Earlier today, actually, way too early in the morning for me, the family and I were out and about around town. It was, despite the early morning start, a wonderful family bonding time. A time for us to enjoy each other’s presence. A truly wonderful gift!
In one of the stores we entered I discovered a decorative plaque. It wasn’t so much the plaque itself that grabbed my attention, rather it was the saying upon the plaque that interested me. It read: “We cannot control the wind, but we can control the sail.”
That quote made me think of two things; the Dove (pictured) and my previous post on our lack of control over the world around us (click here to read that post).
The more I continue along my life’s journey the more I come to the understanding there is very little of which I am in control. I don’t intend to repeat the sentiments of my previous blog post, but to use the plaque’s quote as a continuation of my thoughts on the topic (be assured there will be future posts on this topic). In my previous post I spoke about my two column method for coping with situations out of our control. In this post let’s take that a bit deeper.
In the first century, in Greece, Eplicletus, a philosopher, stated “Men are disturbed not by things, but by the views they take of them.” He ultimately believed that everything which happens to us is fate and therefore out of our control. But, he stressed that we are responsible for our actions. For me, and my experiences, Epicletus’ view holds much truth. My life’s mantra focuses on action, what I can do. For me, it is not as important what I think or feel about things / events as it is what I do in response to them.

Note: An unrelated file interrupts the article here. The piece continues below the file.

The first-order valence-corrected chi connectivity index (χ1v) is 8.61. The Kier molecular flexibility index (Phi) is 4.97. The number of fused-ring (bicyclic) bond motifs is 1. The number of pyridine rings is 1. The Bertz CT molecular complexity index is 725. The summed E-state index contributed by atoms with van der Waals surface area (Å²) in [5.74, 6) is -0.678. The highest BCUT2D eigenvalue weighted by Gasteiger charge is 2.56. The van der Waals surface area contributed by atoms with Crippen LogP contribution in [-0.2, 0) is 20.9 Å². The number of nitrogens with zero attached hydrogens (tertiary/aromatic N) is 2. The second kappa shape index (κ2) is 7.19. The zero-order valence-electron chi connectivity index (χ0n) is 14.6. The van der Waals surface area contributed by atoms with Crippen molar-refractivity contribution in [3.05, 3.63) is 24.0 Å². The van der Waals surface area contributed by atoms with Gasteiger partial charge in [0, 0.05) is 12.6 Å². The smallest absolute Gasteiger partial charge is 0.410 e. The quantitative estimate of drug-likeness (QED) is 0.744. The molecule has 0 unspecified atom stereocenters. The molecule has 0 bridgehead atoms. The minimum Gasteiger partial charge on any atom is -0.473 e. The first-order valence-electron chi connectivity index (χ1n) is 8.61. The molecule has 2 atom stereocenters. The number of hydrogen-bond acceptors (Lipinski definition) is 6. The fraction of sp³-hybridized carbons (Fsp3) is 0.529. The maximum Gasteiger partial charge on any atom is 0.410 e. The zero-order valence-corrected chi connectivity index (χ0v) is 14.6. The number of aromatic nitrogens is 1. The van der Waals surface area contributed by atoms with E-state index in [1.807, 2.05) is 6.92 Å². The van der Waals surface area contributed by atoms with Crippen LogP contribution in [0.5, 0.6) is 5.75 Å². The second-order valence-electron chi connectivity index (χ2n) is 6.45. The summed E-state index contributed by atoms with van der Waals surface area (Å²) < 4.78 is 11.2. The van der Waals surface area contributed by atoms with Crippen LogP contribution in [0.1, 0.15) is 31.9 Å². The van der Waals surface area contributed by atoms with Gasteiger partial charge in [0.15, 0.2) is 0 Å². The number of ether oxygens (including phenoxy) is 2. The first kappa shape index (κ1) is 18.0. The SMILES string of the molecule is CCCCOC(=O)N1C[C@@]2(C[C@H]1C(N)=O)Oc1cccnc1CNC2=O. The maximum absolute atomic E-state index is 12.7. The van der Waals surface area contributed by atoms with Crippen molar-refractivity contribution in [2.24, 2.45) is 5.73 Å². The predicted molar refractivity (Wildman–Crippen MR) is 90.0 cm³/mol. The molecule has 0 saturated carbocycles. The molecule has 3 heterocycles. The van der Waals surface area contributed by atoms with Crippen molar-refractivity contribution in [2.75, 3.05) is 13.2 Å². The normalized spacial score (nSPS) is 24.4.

Understanding that I cannot control much of what happens to me, I take comfort in the knowledge that I am in control of how I respond or react to what happens to me. Most of us, including myself, have used the phrase “he (she) made me feel …”. Yet, in reality no one has the power to make me feel anything! Why am I giving others that power over me? The reality is that a person says something to me, and I make a decision on how I will respond. For example, if someone tells me I am dumb, I could be offended, I could feel angry, I could laugh it off. I can’t control what they tell me, but I do control my response to them.
Therefore, changing our perspective to recognize that I am in control of my responses will reduce our stress and anxiety. Try it. The next time someone says something negative, take a moment and think of how you want to respond and notice the difference. When your life’s journey throws lemons at you, think of what you can do in response to the lemons.